Tag Archives | profit

Why Don’t I Have Cash?

See Also:
Cash Cycle
Cash Flow Statement
Free Cash Flow
External Sources of Cash

Why Don’t I Have Cash?

I was involved in a meeting with a prospect a few weeks ago who we will call Don. Don owns a manufacturing company which is presently experiencing a growth rate of thirty percent annually. He is showing a profit, but his bank will not increase his line of credit. As a result, Don’s company is having cash flow problems. He told me that he has to extend payments to his suppliers, but they are not happy with him. Don also told me he is unable to call most of his customers for payment, because they are within their credit terms; he feels he would be harassing them. He asked me “Why don’t I have cash?”

Operating Cycle Trap

I told him he was caught in what I call the operating cycle trap. Don looked at me and said “What is that?” I told him his operating cycle is; 1) the time from when he first purchases raw materials, 2) converts the raw materials to a finished product, 3) sells the finished products, 4) converts the accounts receivable to cash. I continued by saying your problem arises when the operating cycle is greater than the credit terms you receive from your suppliers.

The operating cycle problem is increased when your bank, being a historical lender, bases your line of credit on what your company has done in the past, not the opportunities in front of you. They will not increase your line of credit. Finally, your profit margin is not large enough to fund your current growth rate. Don looked at me and said “Is there anything I can do?”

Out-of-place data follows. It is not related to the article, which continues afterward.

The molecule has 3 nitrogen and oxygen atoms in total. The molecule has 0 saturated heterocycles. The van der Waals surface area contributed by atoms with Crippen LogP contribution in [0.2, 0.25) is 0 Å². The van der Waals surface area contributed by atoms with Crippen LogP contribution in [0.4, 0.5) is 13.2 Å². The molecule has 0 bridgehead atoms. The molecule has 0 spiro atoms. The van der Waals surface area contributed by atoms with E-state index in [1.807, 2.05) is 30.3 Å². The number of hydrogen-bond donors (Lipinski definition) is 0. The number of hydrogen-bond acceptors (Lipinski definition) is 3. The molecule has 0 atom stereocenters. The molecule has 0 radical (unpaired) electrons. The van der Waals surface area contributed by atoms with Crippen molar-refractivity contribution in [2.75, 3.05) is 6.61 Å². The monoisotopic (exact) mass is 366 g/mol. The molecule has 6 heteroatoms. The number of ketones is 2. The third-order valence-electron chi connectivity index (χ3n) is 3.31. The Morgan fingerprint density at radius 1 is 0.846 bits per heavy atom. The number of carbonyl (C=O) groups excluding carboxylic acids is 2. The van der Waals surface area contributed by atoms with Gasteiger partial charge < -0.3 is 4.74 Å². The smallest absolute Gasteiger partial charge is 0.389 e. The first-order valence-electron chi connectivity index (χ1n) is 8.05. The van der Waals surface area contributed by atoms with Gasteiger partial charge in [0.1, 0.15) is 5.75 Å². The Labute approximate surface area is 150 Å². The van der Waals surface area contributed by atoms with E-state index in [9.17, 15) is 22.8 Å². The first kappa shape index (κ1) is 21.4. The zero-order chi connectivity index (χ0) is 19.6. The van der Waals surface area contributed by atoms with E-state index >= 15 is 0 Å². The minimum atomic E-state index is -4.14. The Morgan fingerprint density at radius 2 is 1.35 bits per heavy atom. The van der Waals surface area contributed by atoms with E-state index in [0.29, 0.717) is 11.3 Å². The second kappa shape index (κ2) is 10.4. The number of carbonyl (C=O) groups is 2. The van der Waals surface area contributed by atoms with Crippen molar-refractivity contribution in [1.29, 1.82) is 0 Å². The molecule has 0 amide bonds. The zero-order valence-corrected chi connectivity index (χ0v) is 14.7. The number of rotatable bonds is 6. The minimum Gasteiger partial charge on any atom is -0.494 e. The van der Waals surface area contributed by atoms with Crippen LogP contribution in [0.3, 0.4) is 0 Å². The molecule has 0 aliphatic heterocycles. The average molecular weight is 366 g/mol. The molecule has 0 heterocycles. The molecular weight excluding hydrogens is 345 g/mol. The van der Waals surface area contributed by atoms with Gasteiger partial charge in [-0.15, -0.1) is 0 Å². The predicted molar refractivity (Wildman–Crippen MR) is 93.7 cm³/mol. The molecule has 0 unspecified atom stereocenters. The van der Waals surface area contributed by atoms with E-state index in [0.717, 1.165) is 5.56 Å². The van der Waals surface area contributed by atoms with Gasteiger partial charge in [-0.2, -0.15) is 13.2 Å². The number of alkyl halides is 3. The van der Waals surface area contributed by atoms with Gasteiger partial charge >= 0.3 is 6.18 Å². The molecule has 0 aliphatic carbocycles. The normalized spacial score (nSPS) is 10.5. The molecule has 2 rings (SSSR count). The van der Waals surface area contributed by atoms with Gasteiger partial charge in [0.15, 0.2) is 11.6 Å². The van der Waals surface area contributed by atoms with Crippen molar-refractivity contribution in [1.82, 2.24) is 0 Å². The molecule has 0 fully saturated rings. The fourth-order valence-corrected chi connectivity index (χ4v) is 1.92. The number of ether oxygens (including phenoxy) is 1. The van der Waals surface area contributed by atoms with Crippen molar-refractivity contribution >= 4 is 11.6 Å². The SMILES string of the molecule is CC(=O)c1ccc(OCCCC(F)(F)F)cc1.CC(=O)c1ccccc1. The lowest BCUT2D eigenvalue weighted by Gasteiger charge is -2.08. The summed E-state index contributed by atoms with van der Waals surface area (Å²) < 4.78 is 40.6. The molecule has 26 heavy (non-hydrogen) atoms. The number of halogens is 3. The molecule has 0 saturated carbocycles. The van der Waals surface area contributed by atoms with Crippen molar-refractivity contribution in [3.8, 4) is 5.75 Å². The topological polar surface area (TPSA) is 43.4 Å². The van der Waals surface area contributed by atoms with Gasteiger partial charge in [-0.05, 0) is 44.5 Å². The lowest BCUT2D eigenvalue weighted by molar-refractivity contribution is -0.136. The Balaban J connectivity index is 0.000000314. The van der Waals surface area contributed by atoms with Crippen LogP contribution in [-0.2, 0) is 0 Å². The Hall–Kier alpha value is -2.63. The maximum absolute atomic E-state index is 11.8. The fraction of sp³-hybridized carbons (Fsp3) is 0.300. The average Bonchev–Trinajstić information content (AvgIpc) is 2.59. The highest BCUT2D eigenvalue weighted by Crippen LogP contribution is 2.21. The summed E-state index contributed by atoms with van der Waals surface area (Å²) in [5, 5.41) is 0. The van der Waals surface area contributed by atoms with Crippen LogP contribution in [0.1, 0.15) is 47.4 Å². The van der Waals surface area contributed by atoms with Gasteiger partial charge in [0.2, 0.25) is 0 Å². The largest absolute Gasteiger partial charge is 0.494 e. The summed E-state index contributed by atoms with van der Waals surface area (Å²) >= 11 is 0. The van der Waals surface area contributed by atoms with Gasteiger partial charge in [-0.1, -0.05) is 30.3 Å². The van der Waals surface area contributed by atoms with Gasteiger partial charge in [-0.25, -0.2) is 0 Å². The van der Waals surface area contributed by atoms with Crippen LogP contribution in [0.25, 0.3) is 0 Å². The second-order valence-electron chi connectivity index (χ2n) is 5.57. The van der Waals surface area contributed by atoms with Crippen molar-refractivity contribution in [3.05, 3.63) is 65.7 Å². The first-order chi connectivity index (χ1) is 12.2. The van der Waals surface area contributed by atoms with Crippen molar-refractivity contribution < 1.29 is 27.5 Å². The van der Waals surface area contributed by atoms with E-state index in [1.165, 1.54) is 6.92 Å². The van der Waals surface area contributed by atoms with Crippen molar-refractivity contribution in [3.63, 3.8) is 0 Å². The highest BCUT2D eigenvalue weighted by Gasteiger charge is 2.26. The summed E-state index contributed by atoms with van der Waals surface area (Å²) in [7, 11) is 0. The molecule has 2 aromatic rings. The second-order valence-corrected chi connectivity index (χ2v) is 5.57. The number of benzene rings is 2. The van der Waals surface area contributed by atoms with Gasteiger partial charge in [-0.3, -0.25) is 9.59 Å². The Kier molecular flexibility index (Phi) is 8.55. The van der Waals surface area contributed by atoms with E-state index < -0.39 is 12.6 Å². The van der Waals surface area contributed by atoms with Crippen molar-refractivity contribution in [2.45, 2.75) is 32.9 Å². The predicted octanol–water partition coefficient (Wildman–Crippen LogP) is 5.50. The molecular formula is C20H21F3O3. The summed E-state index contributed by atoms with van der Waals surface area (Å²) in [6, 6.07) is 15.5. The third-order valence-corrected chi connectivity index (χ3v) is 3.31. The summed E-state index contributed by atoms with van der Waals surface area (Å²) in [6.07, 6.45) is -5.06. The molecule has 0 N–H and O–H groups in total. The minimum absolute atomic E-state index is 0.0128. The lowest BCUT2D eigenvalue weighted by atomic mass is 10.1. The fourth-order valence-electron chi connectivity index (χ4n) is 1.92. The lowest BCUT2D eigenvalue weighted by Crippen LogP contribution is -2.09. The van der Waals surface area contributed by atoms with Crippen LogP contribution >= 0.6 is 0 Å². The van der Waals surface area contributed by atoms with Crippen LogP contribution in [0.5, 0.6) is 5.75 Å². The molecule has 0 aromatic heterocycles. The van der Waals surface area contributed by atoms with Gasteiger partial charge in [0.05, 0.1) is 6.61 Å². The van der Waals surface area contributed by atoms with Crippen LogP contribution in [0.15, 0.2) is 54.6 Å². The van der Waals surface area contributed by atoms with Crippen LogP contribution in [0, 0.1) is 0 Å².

Alternatives to Improve Cash Flow

I said, “Yes, Don you do have some alternatives.” If possible, the way to solve this problem, at no additional cost to the company, is to get your suppliers to give you longer credit terms. Then, give your customers shorter credit terms. This will shorten your operating cycle, and a goal for any business should be to minimize their operating cycle. Don said “I know that will not work because my creditors are asking me to pay faster and the competition within my industry will not allow me to shorten my credit terms to my customers.”

Another way to solve your company’s needs is to consider approaching another bank that may take a more aggressive approach to increasing your line of credit. He then told me that he has been to three different banks. They all said they think they will be able to increase his credit line. The end result has been every bank has either a) they want Don’s business, but the line would be the same as his current line of credit, or b) the increase was so small it really wouldn’t solve his problem. I told him that is what I would expect. Bankers’ underwriting policies for lines of credit are similar.

A third solution would be to get an equity partner. A person or entity would invest the amount of cash to pay the bank off and to fund your projected growth for three to five years. He looked at me and said “The last thing I want is a partner.”

why don't I have cash

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Segmenting Customers for Profit

Segmenting Customers for Profit Process